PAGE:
Baker Eddy, Joseph Smith)
The Unorthodox (Charles G. Finney!, Karl Barth, Dietrich
    Bonhoeffer, and more)
The Baptists (John Gill, Charles H. Spurgeon, J.P. Boice, et
The Recent Stalwarts (John Newton, Jonathan Edwards, George
    Whitefield, Thomas Boston, John Gill, Augustus Toplady,
    Robert Murray M'Cheyne, Charles H. Spurgeon, R.L. Dabney,
    J.C. Ryle, Alexander Whyte, Arthur W. Pink, G. Campbell
    Morgan, Martyn Lloyd-Jones, Francis Schaeffer, et al.)
And here's another useful room:
Creeds, Confessions, and Catechisms
Here is some of what is included in that room:  Creeds from
the Bible (Statements of Faith), The Apostles' Creed, The
Nicene Creed, The Athanasian Creed, The Belgic Confession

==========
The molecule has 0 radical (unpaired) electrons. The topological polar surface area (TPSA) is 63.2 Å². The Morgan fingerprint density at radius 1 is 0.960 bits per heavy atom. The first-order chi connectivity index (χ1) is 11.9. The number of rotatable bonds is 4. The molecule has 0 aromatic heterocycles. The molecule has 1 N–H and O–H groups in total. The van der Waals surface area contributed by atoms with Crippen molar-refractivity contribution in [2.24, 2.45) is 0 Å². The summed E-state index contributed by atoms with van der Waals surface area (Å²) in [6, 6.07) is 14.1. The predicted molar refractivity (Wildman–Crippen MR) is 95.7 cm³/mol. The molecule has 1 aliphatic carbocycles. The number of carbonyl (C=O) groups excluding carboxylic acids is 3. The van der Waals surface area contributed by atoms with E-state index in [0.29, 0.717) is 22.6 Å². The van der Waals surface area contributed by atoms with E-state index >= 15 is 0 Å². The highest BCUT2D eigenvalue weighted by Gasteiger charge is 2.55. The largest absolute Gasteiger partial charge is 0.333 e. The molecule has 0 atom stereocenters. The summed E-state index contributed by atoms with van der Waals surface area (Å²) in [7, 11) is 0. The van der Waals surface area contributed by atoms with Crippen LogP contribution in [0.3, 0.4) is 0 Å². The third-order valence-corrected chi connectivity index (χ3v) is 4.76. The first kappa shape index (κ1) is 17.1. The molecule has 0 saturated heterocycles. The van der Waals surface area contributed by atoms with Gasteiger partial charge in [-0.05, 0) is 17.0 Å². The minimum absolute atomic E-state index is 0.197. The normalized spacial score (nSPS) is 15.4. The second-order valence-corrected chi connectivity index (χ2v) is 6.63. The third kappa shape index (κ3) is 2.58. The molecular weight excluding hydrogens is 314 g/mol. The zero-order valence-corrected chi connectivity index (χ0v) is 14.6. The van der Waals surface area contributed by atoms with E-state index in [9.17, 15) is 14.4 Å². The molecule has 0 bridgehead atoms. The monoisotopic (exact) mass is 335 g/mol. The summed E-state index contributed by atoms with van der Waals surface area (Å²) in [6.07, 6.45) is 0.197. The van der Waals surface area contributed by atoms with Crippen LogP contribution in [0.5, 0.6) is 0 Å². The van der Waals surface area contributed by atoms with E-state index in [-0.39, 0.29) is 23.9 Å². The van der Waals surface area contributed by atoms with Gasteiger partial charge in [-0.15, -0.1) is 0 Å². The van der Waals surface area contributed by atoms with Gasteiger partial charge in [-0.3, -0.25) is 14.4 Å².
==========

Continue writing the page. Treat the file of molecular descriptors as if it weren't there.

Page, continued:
of Faith, The Heidelberg Catechism, The Second Helvetic
Confession, The Canons of the Synod of Dort, The Thirty-nine
Articles of Religion, The Westminster Confession of Faith,
The Westminster Shorter Catechism, The Westminster Larger
Catechism, The Baptist Confession of 1689, The New Hampshire
Baptist Confession, Spurgeon's Catechism of 1855, and The
Chicago Statement on Biblical Inerrancy.
What would be my recommendations as to which rooms to visit
first in the Hall of Church History?
"The Recent Stalwarts" may be a good place to begin.  (If you
are wondering why there are so few modern names other than
Martyn Lloyd-Jones and Francis Schaeffer, remember that the
Hall of Church History restricts itself to "Theology from a
Bunch of Dead Guys."  For living contemporaries, you'll have